Mobility is important to keep your blood circulation going. You should keep stretching and moving to prevent the muscles from getting rigid or stiff. If you run suddenly or stand with a jerk, the leg muscles get an instant strain that may lead to getting back pain. If you are up in a deer stand for a long time, make sure you keep moving your spine after regular intervals and flex the muscles.

Do Not Drag Forcefully

Okay, so now that you have actually hunted a deer don’t think you got that extra power to drag anything anywhere. Dragging improperly is one of the most common reasons for people getting back strain. Initially, you might not feel the pain, but by the end of the day, it will surround you. Therefore instead of dragging the whole deer by yourself out of excitement, try taking the deer in a cart (if at all possible) and lessen your burden. Also consider the option of field dressing the deer, depending on conditions – altitude, proximity of possible challengers to your kill, the ones weighing it at over 700 lbs with very poor negotiating skills. Is making a couple of trips a possibility considering time of day (how long until dark) and the distance to camp. 

However, if the only solution is pulling, keep changing the position of your body and your grip so as to not put unnecessary pain on the same muscles. Make sure you are taking frequent breaks in between to reduce the fatigue.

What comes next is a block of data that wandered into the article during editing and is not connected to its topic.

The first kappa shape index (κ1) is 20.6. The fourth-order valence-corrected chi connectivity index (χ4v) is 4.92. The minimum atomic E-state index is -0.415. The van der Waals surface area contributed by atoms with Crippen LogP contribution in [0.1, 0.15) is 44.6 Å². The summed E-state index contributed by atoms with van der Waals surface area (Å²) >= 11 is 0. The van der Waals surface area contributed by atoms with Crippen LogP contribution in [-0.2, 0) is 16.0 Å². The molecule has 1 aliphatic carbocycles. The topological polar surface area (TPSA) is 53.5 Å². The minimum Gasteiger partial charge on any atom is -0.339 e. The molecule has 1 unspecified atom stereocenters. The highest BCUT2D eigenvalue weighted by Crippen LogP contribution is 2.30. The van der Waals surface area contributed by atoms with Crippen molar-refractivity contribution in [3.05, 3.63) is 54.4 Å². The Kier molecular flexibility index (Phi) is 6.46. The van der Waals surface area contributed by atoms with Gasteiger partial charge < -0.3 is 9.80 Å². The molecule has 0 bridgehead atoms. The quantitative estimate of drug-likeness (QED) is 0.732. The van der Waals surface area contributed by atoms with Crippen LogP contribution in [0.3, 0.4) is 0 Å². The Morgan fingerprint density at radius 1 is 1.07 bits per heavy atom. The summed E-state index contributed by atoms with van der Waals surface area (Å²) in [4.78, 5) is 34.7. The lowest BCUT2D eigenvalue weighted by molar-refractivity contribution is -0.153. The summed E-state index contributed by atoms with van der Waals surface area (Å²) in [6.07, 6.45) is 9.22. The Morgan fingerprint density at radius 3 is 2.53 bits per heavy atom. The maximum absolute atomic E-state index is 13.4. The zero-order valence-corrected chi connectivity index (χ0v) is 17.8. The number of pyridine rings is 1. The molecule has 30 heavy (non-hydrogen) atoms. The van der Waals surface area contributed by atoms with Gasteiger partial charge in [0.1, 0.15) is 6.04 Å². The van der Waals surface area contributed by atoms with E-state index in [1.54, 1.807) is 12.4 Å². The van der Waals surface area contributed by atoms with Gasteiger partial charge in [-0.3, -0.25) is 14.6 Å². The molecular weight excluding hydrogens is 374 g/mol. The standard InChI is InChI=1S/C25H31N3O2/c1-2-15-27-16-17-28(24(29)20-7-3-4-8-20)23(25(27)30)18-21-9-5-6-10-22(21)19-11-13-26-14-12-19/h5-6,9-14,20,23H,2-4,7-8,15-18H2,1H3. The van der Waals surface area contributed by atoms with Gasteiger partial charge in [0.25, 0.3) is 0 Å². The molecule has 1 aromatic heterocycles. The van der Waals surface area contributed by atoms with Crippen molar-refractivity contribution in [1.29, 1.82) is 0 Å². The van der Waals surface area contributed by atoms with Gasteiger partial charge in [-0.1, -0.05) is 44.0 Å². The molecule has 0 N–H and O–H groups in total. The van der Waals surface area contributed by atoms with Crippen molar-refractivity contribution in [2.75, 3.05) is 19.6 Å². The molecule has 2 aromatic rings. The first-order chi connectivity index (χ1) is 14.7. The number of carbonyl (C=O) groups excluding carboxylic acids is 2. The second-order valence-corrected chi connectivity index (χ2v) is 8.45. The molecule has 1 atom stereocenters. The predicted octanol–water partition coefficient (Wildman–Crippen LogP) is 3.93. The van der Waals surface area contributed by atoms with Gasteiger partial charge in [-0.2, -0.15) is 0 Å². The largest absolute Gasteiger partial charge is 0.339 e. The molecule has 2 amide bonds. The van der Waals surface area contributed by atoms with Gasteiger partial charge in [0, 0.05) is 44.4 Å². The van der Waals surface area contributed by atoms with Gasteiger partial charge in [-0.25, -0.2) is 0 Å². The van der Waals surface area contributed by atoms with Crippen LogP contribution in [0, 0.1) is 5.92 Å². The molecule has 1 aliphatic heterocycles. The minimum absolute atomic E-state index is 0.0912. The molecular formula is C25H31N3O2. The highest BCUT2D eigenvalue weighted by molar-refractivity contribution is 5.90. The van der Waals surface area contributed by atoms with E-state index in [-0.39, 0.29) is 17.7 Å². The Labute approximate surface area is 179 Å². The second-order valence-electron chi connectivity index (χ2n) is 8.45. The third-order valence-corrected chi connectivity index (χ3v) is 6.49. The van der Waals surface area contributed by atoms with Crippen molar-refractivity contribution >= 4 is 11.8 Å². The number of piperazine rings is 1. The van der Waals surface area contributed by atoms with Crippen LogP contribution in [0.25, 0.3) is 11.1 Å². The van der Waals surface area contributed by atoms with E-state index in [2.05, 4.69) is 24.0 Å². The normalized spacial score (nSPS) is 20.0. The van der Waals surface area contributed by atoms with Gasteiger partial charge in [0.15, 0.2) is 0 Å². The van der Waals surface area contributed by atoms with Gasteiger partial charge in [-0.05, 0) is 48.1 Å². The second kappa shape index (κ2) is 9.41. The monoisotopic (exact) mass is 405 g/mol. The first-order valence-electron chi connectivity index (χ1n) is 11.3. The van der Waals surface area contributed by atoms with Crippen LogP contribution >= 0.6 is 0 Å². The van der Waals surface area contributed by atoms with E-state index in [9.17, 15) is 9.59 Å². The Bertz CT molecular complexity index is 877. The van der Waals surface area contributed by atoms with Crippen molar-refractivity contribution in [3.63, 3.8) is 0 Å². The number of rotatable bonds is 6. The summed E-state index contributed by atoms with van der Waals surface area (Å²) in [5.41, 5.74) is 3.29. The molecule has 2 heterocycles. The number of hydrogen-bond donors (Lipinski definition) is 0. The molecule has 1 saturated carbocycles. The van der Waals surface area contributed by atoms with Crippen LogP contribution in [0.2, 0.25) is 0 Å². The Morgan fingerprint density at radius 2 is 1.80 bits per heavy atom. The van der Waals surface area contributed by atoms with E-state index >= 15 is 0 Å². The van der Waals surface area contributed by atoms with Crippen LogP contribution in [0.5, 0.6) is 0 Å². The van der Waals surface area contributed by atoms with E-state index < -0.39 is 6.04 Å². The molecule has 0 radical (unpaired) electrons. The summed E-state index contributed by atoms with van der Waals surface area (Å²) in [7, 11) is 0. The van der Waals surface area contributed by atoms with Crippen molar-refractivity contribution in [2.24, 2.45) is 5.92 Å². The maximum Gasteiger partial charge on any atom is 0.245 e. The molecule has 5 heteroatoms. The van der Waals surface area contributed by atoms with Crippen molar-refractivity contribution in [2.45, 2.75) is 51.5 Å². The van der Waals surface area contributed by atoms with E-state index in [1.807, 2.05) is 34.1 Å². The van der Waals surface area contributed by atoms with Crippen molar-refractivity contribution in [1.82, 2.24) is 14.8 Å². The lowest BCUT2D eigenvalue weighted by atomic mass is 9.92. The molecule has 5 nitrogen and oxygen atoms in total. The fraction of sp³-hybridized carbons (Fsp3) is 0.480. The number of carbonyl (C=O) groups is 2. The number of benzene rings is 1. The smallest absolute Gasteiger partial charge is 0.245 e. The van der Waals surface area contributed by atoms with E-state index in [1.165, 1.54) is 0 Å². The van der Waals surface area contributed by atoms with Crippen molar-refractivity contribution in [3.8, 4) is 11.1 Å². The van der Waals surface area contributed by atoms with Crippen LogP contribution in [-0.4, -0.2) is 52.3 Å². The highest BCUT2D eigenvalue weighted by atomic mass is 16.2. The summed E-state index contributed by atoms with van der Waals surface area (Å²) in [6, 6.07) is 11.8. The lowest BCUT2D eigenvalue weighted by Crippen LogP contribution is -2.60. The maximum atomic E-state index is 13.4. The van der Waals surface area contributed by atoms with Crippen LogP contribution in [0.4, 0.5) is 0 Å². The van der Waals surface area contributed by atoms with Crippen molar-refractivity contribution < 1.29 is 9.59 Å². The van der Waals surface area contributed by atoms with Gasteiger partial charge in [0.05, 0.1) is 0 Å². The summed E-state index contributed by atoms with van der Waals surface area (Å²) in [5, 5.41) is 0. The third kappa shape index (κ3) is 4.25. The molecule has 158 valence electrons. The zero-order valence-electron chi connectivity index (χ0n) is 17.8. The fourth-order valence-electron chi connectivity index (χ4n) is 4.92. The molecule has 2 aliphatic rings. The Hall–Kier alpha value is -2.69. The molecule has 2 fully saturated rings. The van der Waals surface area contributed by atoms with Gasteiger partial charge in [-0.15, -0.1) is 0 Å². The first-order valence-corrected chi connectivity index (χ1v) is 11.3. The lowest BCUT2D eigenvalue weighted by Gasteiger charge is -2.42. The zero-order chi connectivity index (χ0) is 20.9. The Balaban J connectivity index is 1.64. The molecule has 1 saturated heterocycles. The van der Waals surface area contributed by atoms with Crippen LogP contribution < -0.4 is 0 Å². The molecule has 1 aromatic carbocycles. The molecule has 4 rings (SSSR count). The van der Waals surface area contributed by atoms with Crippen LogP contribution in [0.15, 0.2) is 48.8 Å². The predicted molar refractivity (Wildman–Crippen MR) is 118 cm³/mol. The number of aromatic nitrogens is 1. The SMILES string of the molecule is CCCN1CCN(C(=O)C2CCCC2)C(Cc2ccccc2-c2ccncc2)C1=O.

Ice The Back

If in spite of best efforts to not strain your back you still end up eith back pain, use some ice to minimize the discomfort blocally. Apply ice within 2-3 hours of the injury if possible. Remember not to ice the wound continuously but only after regular intervals of at least one hour. Although it is not a sure shot remedy of back pain it does offer some instant relief.

Deer hunting is not a child play. It needs a lot of practice, strength and of course motivation and interest to do so. Just like it is vital to get know-how of all the essentials you need while going for the hunt, getting equipped with necessary measures or precautions is also a must.

So, next time you go for hunting, follow the above points and come back fit and fine with zero body ache or pain. 

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A former rocket scientist (really) who has traveled the world, father, freedom lover, hates to stay indoors, and loves wild places, people and things. PC challenged, irreverent but always relevant and always looking to learn new things.

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Matt in Oklahoma
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Matt in Oklahoma

Like anything else it begins with preparation. If your not working out year round then your not doing yourself any favors.
In September I dramatically increase my deadlifts as well as the sled drag to prepare for deer season. Instead of treadmill it becomes the stairclimber. Tie a rope to the tractor tire and flip it out then pull it back to the starting point by the rope. This will help when that deer drops down a ravine.

Christy Tauler
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Christy Tauler

I’m not a hunter so maybe I shouldn’t talk 😉 Maybe try a little yoga stretching before, during and after hunting. Especially those that know they will get back aches.